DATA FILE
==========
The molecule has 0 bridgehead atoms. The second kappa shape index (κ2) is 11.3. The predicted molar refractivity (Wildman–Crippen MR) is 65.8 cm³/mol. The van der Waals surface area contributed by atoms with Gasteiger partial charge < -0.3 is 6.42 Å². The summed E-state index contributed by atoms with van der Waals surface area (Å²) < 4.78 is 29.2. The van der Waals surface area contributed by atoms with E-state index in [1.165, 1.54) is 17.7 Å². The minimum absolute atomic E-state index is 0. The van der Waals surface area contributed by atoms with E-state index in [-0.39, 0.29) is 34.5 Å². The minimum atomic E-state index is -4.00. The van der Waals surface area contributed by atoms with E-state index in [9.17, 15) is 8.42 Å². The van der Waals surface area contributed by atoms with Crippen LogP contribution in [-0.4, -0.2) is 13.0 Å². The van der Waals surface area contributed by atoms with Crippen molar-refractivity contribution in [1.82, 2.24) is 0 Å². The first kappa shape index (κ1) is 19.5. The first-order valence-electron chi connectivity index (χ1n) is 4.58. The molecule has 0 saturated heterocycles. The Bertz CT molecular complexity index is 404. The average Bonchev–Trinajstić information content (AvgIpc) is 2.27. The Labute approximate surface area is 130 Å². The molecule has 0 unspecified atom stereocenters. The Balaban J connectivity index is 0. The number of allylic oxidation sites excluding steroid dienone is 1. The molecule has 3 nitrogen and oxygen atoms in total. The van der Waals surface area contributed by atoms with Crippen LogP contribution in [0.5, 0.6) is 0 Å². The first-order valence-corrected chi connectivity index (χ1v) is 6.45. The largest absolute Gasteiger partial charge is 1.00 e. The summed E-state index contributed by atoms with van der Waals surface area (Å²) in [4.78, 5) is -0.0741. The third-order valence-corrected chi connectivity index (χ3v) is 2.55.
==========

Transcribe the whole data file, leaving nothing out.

The molecule has 0 bridgehead atoms. The second kappa shape index (κ2) is 11.3. The predicted molar refractivity (Wildman–Crippen MR) is 65.8 cm³/mol. The van der Waals surface area contributed by atoms with Gasteiger partial charge < -0.3 is 6.42 Å². The summed E-state index contributed by atoms with van der Waals surface area (Å²) < 4.78 is 29.2. The van der Waals surface area contributed by atoms with E-state index in [1.165, 1.54) is 17.7 Å². The minimum absolute atomic E-state index is 0. The van der Waals surface area contributed by atoms with E-state index in [-0.39, 0.29) is 34.5 Å². The minimum atomic E-state index is -4.00. The van der Waals surface area contributed by atoms with E-state index in [9.17, 15) is 8.42 Å². The van der Waals surface area contributed by atoms with Crippen LogP contribution in [-0.4, -0.2) is 13.0 Å². The van der Waals surface area contributed by atoms with Crippen molar-refractivity contribution in [1.82, 2.24) is 0 Å². The first kappa shape index (κ1) is 19.5. The first-order valence-electron chi connectivity index (χ1n) is 4.58. The molecule has 0 saturated heterocycles. The Bertz CT molecular complexity index is 404. The average Bonchev–Trinajstić information content (AvgIpc) is 2.27. The Labute approximate surface area is 130 Å². The molecule has 0 unspecified atom stereocenters. The Balaban J connectivity index is 0. The number of allylic oxidation sites excluding steroid dienone is 1. The molecule has 3 nitrogen and oxygen atoms in total. The van der Waals surface area contributed by atoms with Crippen LogP contribution in [0.5, 0.6) is 0 Å². The first-order valence-corrected chi connectivity index (χ1v) is 6.45. The largest absolute Gasteiger partial charge is 1.00 e. The summed E-state index contributed by atoms with van der Waals surface area (Å²) in [4.78, 5) is -0.0741. The third-order valence-corrected chi connectivity index (χ3v) is 2.55.